Stories & Storytelling

In the end, my trips will be the stories that I have told. This is true even if I am the only one that I tell those stories to.

In the end, my life will be the stories that I have told. This is true even if I am the only one that I tell most of those stories to.

On trips, I live stories, and then I tell stories. And sometimes I tell myself stories (about what could be) in order to then live them.

In our day-to-day lives we are constantly telling ourselves stories. We make sense of our lives by the stories we tell. Stories are inherently sense-making (if they are told well). A story has a beginning, an ending, and a “sensible” timeline that describes what happened and how the events are related. Stories describe linkages, connections. Stories connect me.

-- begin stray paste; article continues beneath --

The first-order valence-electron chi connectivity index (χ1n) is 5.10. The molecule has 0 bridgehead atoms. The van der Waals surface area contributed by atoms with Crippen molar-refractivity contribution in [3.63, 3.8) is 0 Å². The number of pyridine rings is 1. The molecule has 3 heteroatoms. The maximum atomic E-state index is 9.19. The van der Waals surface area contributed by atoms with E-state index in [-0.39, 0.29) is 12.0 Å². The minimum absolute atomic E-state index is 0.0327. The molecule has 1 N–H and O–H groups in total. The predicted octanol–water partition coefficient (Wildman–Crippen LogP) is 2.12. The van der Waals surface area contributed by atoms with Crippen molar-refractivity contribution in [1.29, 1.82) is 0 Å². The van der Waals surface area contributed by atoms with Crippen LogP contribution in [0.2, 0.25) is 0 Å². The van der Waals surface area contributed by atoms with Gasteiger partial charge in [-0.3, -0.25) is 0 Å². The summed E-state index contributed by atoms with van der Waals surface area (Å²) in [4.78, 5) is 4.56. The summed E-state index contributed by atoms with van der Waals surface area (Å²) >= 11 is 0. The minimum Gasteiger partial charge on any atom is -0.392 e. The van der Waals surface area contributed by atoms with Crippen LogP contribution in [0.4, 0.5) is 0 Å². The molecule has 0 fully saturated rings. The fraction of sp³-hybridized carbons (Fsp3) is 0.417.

There is a story in this picture:

Mt. Abruzzi, Height-of-the-Rockies, BC. Picture taken from Limestone Lakes area in 2008. That view launched at least a dozen stories. I finally climbed to the summit of Abruzzi with Bruce in 2013. That reminds me of a story …

There are stories in the distant views. Stories to be followed, meaning to be found.

— Steve Musson

And so Kipling tells me:

“Something hidden. Go and find it. Go and look behind the ranges — Something lost behind the Ranges. Lost and waiting for you. Go!”

— Rudyard Kipling, “The Explorer”

And so I go into the mountains for the stories they hold.

And I come back from the mountains with meaning.

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